I appreciate that McEnany read this statement instead of delivering an extemporaneous version of it. After yesterday, trying to make it sound sincere would have been pathetic. Better to check the box half-heartedly and recite from a script since we know now that the executive branch doesn’t actually oppose delaying elections in principle.
Even so, I’m surprised there’s so much as a perfunctory denunciation. Many times over the past few decades the president has made clear that he admires shows of authoritarian ruthlessness as examples of “strong” leadership. China looks awfully strong right now by showing Hong Kongers that their right to vote is really more of a privilege granted by the Chinese Communist Party, to be granted or withdrawn as political circumstances warrant. And with pro-democracy candidates poised to win and embarrass Beijing, that’s definitely a “withdraw” kind of moment.
China’s excuse, by the way, is that it’s too dangerous to public health to have people turning out to cast ballots in the middle of a pandemic. Which is superficially more convincing as a pretext for canceling an election will than Trump’s pretext that mail-in ballots will corrupt the results irretrievably.
Philip Klein raised a fascinating possibility about the Hong Kong news this morning. China would have found a reason to cancel the election no matter what, once it concluded that its puppet candidates were at risk of losing. But maybe China wouldn’t have announced the cancellation today if not for you-know-who’s “fascistic” tweet yesterday:
Unfortunately, thanks to President Trump’s reckless tweet Thursday floating the idea of the United States delaying its election over concerns about mail-in voting, the U.S. has much less moral authority to criticize China for the delay.
In fact, given how Beijing approaches public relations and diplomacy, it’s difficult to avoid wondering whether they purposely made the announcement now to take advantage of the cover provided by Trump’s tweet.
Makes sense. At any other moment, postponing Hong Kong’s vote would have drawn the world’s attention and a torrent of criticism from western powers, starting with the United States. Doing it today guarantees that most of the coverage of China’s illiberal gambit will mention the fact that the leader of the free world proposed doing something similar on social media just yesterday. It’s mitigation of bad PR via optimal timing, handed to them on a silver platter by the White House.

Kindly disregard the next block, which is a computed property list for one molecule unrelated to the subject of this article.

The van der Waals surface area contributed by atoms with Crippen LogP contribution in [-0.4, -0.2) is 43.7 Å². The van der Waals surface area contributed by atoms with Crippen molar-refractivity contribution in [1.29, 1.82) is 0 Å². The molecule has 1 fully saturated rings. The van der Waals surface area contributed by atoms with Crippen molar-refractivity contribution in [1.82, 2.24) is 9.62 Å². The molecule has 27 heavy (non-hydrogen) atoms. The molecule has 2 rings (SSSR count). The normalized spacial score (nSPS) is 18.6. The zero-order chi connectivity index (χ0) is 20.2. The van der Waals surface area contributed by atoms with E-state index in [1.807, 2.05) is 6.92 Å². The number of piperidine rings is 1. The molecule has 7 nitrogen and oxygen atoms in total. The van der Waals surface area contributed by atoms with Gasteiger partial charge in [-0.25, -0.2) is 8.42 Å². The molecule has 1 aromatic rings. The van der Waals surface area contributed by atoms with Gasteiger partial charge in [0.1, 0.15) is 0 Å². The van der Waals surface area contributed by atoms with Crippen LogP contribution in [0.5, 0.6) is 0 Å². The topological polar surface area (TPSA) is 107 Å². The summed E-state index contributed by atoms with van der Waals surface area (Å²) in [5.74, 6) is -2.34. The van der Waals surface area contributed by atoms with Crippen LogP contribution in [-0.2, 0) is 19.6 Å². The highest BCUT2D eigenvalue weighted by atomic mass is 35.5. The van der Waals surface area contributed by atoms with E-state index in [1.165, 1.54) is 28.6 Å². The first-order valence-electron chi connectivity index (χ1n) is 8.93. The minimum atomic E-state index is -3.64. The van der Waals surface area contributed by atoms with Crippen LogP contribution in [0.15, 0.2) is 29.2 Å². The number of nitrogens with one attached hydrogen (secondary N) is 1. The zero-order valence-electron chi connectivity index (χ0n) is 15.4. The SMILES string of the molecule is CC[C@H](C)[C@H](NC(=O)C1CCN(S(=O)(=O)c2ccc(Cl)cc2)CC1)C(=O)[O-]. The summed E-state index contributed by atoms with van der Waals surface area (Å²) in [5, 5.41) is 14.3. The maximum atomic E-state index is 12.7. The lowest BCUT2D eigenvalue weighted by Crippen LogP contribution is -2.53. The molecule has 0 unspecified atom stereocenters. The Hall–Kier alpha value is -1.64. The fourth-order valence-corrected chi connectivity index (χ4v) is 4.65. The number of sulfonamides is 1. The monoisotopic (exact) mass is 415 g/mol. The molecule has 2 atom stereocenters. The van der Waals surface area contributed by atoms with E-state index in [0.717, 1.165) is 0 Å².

Delaying the election now also puts the U.S. in a no-win position of either condemning the Hong Kong election’s postponement and looking ridiculous in light of yesterday’s tweet or swallowing its embarrassment over what Trump said by declining to condemn China at all. The White House chose the better option among those two — better to formally disapprove and be left looking absurd than to keep quiet and further advance the idea that postponing elections is no big deal. But they do look absurd. The United States doesn’t often look silly when it stands up for civil liberties abroad, but darned if we didn’t pull it off today.
Needless to say, China has gone, and will go, further than Trump would in order to avoid an unfavorable outcome at the polls. Postponing the election is only their latest attempt to control the results there; recently they outright disqualified 12 candidates from the ballot for supporting democracy too strongly. One of them was Joshua Wong, a young activist who’s established a global profile for his courage in speaking out against Beijing. How courageous? He’s pictured in this Times story wearing a t-shirt that reads, “They Can’t Kill Us All.” I wish I were more confident that he’s right.
— The Hill (@thehill) July 31, 2020